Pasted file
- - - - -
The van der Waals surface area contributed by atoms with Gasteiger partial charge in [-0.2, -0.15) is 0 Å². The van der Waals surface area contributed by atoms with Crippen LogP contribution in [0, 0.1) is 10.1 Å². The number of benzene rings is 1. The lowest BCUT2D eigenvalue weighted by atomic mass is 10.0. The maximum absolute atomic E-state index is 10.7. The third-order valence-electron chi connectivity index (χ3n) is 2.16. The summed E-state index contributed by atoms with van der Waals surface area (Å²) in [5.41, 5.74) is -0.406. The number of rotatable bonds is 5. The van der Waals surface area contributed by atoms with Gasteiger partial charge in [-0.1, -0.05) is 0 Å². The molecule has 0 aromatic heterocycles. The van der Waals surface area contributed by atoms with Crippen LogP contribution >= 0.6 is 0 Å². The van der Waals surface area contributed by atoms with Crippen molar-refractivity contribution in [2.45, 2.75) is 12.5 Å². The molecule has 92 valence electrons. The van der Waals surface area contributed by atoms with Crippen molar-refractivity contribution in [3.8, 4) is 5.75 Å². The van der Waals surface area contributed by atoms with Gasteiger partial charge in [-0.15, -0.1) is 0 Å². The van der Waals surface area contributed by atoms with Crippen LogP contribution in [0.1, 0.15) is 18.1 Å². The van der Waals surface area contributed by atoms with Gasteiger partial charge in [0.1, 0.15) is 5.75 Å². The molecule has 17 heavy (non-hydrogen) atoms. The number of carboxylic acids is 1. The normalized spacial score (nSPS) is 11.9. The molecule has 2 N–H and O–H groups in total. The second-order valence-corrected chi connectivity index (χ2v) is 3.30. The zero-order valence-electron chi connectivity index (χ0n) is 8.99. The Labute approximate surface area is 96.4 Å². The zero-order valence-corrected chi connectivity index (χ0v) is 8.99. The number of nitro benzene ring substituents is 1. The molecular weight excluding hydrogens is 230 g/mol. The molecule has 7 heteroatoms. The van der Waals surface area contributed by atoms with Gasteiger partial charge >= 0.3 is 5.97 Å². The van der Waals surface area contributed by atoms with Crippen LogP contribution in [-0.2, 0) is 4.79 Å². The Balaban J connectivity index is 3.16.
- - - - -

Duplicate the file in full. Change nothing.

The van der Waals surface area contributed by atoms with Gasteiger partial charge in [-0.2, -0.15) is 0 Å². The van der Waals surface area contributed by atoms with Crippen LogP contribution in [0, 0.1) is 10.1 Å². The number of benzene rings is 1. The lowest BCUT2D eigenvalue weighted by atomic mass is 10.0. The maximum absolute atomic E-state index is 10.7. The third-order valence-electron chi connectivity index (χ3n) is 2.16. The summed E-state index contributed by atoms with van der Waals surface area (Å²) in [5.41, 5.74) is -0.406. The number of rotatable bonds is 5. The van der Waals surface area contributed by atoms with Gasteiger partial charge in [-0.1, -0.05) is 0 Å². The molecule has 0 aromatic heterocycles. The van der Waals surface area contributed by atoms with Crippen LogP contribution >= 0.6 is 0 Å². The van der Waals surface area contributed by atoms with Crippen molar-refractivity contribution in [2.45, 2.75) is 12.5 Å². The molecule has 92 valence electrons. The van der Waals surface area contributed by atoms with Crippen molar-refractivity contribution in [3.8, 4) is 5.75 Å². The van der Waals surface area contributed by atoms with Gasteiger partial charge in [-0.15, -0.1) is 0 Å². The van der Waals surface area contributed by atoms with Crippen LogP contribution in [0.1, 0.15) is 18.1 Å². The van der Waals surface area contributed by atoms with Gasteiger partial charge in [0.1, 0.15) is 5.75 Å². The molecule has 17 heavy (non-hydrogen) atoms. The number of carboxylic acids is 1. The normalized spacial score (nSPS) is 11.9. The molecule has 2 N–H and O–H groups in total. The second-order valence-corrected chi connectivity index (χ2v) is 3.30. The zero-order valence-electron chi connectivity index (χ0n) is 8.99. The Labute approximate surface area is 96.4 Å². The zero-order valence-corrected chi connectivity index (χ0v) is 8.99. The number of nitro benzene ring substituents is 1. The molecular weight excluding hydrogens is 230 g/mol. The molecule has 7 heteroatoms. The van der Waals surface area contributed by atoms with Gasteiger partial charge >= 0.3 is 5.97 Å². The van der Waals surface area contributed by atoms with Crippen LogP contribution in [-0.2, 0) is 4.79 Å². The Balaban J connectivity index is 3.16.